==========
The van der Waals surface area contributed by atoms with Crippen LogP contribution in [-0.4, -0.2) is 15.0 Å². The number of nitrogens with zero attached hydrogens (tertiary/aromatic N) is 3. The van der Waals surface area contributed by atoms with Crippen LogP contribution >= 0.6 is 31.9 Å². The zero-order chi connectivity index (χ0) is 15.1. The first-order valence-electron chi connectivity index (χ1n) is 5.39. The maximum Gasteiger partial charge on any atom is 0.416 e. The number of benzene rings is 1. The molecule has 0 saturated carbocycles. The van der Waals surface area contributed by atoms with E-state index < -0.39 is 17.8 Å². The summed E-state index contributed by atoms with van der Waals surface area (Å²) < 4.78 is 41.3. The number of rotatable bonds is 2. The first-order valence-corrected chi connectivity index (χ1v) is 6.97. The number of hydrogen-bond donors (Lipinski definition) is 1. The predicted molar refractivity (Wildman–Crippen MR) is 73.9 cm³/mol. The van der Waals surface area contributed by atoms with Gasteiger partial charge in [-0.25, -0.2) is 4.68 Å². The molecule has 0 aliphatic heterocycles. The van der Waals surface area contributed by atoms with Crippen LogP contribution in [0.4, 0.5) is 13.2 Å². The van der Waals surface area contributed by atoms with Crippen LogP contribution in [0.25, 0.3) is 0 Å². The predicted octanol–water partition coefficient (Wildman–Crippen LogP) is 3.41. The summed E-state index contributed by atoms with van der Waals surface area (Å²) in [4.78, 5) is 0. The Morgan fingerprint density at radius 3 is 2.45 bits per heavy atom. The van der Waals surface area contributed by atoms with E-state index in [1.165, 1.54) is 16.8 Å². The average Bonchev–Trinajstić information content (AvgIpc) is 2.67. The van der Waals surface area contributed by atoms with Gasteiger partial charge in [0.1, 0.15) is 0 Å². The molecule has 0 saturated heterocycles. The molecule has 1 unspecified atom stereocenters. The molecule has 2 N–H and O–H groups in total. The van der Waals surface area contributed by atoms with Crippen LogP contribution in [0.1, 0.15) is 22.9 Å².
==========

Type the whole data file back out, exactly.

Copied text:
The van der Waals surface area contributed by atoms with Crippen LogP contribution in [-0.4, -0.2) is 15.0 Å². The number of nitrogens with zero attached hydrogens (tertiary/aromatic N) is 3. The van der Waals surface area contributed by atoms with Crippen LogP contribution >= 0.6 is 31.9 Å². The zero-order chi connectivity index (χ0) is 15.1. The first-order valence-electron chi connectivity index (χ1n) is 5.39. The maximum Gasteiger partial charge on any atom is 0.416 e. The number of benzene rings is 1. The molecule has 0 saturated carbocycles. The van der Waals surface area contributed by atoms with E-state index < -0.39 is 17.8 Å². The summed E-state index contributed by atoms with van der Waals surface area (Å²) < 4.78 is 41.3. The number of rotatable bonds is 2. The first-order valence-corrected chi connectivity index (χ1v) is 6.97. The number of hydrogen-bond donors (Lipinski definition) is 1. The predicted molar refractivity (Wildman–Crippen MR) is 73.9 cm³/mol. The van der Waals surface area contributed by atoms with Gasteiger partial charge in [-0.25, -0.2) is 4.68 Å². The molecule has 0 aliphatic heterocycles. The van der Waals surface area contributed by atoms with Crippen LogP contribution in [0.4, 0.5) is 13.2 Å². The van der Waals surface area contributed by atoms with Crippen LogP contribution in [0.25, 0.3) is 0 Å². The predicted octanol–water partition coefficient (Wildman–Crippen LogP) is 3.41. The summed E-state index contributed by atoms with van der Waals surface area (Å²) in [4.78, 5) is 0. The Morgan fingerprint density at radius 3 is 2.45 bits per heavy atom. The van der Waals surface area contributed by atoms with E-state index in [1.165, 1.54) is 16.8 Å². The average Bonchev–Trinajstić information content (AvgIpc) is 2.67. The van der Waals surface area contributed by atoms with Gasteiger partial charge in [0.1, 0.15) is 0 Å². The molecule has 0 saturated heterocycles. The molecule has 1 unspecified atom stereocenters. The molecule has 2 N–H and O–H groups in total. The van der Waals surface area contributed by atoms with Crippen LogP contribution in [0.1, 0.15) is 22.9 Å².